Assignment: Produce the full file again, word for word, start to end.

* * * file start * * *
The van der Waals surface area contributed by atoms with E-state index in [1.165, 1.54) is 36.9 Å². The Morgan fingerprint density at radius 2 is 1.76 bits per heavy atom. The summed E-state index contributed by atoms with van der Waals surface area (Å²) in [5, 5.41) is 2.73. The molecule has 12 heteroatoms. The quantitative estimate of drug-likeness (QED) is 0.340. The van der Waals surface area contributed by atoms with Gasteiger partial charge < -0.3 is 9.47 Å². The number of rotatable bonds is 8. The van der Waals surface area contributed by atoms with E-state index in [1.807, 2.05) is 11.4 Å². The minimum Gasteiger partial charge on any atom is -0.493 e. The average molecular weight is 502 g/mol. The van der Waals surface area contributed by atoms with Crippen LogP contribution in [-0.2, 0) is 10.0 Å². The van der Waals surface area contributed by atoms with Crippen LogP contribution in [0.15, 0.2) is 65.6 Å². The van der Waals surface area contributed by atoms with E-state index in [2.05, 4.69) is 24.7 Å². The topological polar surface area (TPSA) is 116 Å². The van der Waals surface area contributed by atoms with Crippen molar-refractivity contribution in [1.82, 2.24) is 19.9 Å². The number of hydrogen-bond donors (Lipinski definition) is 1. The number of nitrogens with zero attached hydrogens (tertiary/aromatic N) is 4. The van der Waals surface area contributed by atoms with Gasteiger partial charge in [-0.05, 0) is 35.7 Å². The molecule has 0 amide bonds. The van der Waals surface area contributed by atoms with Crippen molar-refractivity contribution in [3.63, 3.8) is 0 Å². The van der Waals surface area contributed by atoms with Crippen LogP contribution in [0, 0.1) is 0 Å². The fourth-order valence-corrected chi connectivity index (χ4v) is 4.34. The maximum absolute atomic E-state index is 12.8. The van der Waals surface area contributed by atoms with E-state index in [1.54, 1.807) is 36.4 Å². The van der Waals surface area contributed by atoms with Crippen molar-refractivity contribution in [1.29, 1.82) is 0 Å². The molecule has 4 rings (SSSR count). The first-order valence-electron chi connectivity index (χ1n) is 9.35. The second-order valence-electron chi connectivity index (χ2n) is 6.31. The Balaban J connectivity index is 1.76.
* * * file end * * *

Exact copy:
The van der Waals surface area contributed by atoms with E-state index in [1.165, 1.54) is 36.9 Å². The Morgan fingerprint density at radius 2 is 1.76 bits per heavy atom. The summed E-state index contributed by atoms with van der Waals surface area (Å²) in [5, 5.41) is 2.73. The molecule has 12 heteroatoms. The quantitative estimate of drug-likeness (QED) is 0.340. The van der Waals surface area contributed by atoms with Gasteiger partial charge < -0.3 is 9.47 Å². The number of rotatable bonds is 8. The van der Waals surface area contributed by atoms with E-state index in [1.807, 2.05) is 11.4 Å². The minimum Gasteiger partial charge on any atom is -0.493 e. The average molecular weight is 502 g/mol. The van der Waals surface area contributed by atoms with Crippen LogP contribution in [-0.2, 0) is 10.0 Å². The van der Waals surface area contributed by atoms with Crippen LogP contribution in [0.15, 0.2) is 65.6 Å². The van der Waals surface area contributed by atoms with E-state index in [2.05, 4.69) is 24.7 Å². The topological polar surface area (TPSA) is 116 Å². The van der Waals surface area contributed by atoms with Crippen molar-refractivity contribution in [1.82, 2.24) is 19.9 Å². The number of hydrogen-bond donors (Lipinski definition) is 1. The number of nitrogens with zero attached hydrogens (tertiary/aromatic N) is 4. The van der Waals surface area contributed by atoms with Gasteiger partial charge in [-0.05, 0) is 35.7 Å². The molecule has 0 amide bonds. The van der Waals surface area contributed by atoms with Crippen molar-refractivity contribution in [3.63, 3.8) is 0 Å². The van der Waals surface area contributed by atoms with Crippen LogP contribution in [0, 0.1) is 0 Å². The fourth-order valence-corrected chi connectivity index (χ4v) is 4.34. The maximum absolute atomic E-state index is 12.8. The van der Waals surface area contributed by atoms with E-state index in [1.54, 1.807) is 36.4 Å². The van der Waals surface area contributed by atoms with Crippen molar-refractivity contribution in [1.29, 1.82) is 0 Å². The molecule has 4 rings (SSSR count). The first-order valence-electron chi connectivity index (χ1n) is 9.35. The second-order valence-electron chi connectivity index (χ2n) is 6.31. The Balaban J connectivity index is 1.76.